William Butler Yeats (1865–1939)

Crazy Jane Talks with the Bishop

William Butler Yeats

[1]

I met the Bishop on the road
And much said he and I.
‘Those breasts are flat and fallen now,
Those veins must soon be dry;
Live in a heavenly mansion,
Not in some foul sty.’

‘Fair and foul are near of kin,
And fair needs foul,’ I cried.
‘My friends are gone, but that’s a truth
Nor grave nor bed denied,
Learned in bodily lowliness
And in the heart’s pride.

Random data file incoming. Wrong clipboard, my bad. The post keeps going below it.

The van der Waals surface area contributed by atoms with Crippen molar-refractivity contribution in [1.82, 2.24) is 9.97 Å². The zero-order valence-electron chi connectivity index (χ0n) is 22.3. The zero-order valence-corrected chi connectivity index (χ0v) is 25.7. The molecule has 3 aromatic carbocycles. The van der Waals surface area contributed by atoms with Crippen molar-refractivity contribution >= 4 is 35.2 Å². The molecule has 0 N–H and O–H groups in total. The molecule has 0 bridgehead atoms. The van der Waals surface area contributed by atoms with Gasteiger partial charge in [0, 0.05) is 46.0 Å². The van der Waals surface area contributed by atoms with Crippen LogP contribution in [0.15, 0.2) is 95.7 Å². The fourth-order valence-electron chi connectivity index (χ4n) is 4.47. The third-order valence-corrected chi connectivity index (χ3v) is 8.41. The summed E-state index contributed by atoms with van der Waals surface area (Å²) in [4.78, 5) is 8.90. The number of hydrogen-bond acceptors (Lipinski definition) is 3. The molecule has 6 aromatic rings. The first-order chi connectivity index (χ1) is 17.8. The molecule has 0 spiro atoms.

‘A woman can be proud and stiff
When on love intent;
But Love has pitched his mansion in
The place of excrement;
For nothing can be sole or whole
That has not been rent.’

 1932


  1. Between 1929 and 1932, Yeats wrote seven poems featuring the wisdom of an old peasant woman who lived in Galway.

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